Annual report of Hudson & Manhattan Railroad Company

(New York, N.Y. :  Hudson and Manhattan Railroad Company  )



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  1948: Page 4  

This shelter at the Journal Sii.

I u-as erected in response to public demand.

$150,000 net. Major mechanical difficulties in
the project for multiple car door control have
been surmounted, and the installation of the
equipment on the Company's rolling stock
should begin very soon, with a resultant saving
measurable in hundreds of thousands of dollars.
The Journal Square, Jersey City, station of
the Hudson Tubes is in a deep excavation
through rock, and particularly in winter months
strong winds used to cause much discomfiture to
persons waiting for trains. In response to
popular demand the Company has erected on
the east-bound platform a large wood-and-glass
shelter, and the public reaction has been most
gratifying.               .^___^

During the four day period February 10-13,
1949,an outlaw strike withdrewfrom service most
of the Company's station agents and  gatemen.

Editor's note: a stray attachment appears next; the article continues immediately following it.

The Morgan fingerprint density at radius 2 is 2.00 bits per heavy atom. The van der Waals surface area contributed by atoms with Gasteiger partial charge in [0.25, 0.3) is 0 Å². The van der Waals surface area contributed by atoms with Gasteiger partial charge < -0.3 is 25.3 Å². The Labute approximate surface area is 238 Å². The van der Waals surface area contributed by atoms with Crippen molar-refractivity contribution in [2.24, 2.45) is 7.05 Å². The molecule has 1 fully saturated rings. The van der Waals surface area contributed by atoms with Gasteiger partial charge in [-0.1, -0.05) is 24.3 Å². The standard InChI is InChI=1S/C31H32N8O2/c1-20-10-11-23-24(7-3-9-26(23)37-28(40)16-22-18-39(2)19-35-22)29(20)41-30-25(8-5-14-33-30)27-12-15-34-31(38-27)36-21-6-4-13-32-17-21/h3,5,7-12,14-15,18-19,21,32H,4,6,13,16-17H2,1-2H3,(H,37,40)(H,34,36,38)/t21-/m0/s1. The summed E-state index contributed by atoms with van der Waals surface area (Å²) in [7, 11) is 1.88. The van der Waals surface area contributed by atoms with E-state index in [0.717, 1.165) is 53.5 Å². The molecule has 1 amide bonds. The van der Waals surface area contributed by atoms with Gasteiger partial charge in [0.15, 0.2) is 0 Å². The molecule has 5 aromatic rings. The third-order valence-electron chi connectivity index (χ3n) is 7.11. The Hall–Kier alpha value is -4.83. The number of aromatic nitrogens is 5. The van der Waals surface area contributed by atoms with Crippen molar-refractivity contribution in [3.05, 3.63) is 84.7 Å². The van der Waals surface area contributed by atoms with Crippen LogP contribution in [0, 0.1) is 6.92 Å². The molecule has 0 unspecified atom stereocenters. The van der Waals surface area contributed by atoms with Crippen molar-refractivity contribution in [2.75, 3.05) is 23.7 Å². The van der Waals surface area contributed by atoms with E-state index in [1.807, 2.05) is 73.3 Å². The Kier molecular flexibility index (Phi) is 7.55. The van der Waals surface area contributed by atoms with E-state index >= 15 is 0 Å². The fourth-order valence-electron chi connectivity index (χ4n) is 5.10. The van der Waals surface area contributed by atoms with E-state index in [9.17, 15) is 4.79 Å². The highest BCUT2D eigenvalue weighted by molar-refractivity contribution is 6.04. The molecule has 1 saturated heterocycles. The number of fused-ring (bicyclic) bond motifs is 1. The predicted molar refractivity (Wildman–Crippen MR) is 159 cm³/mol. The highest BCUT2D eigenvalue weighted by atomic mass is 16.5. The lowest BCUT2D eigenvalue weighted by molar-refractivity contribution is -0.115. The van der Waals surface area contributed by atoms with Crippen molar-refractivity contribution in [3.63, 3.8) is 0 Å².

Not long ago this would have meant
Turnstiles    the complete end to all Company

revenue for the period of the strike.
Flowever, on June 6, 1948 the Company com¬
pleted its installation of 100 turnstiles at a total
cost of S81,497. This allowed the collection of
fares to continue in the absence of gatemen and
change agents: and revenue during the four days

before the strike was broken and the men re¬
turned to work amounted to $41,294. Thus in
the stretch of four days the turnstiles returned
to the Company over 50% of the total installa¬
tion cost.

The total number of passengers carried by
the railroad during the year 1948 was 66,286,830,
a decrease of 1,350,020 passengers (or 2%) from
the 1947 total of 67,636,850. This
Passenger decrease, particularly evident in
Traffic and the late months of the year is, we
Passenger believe, attributable to the use of
Revenue        ferries and other means of trans¬

portation during the mild fall and
winter of 1948. Ail classes of traffic declined
except the intrastate traffic in New York and
New Jersey, which increased by 404,690 (13%)
to 3,434,970; this increase is ascribed to the
diversion to the Tubes resulting from increases
in the fares of competing transit facilities.

Despite the decrease in the total number of
passengers for the year, passenger revenues in¬
creased $43,367.67 over the 1947 figure, the
major portion of the increase being due to the
20% increase in the one-way and round-trip
joint   service   fares   granted  The   Pennsylvania
  1948: Page 4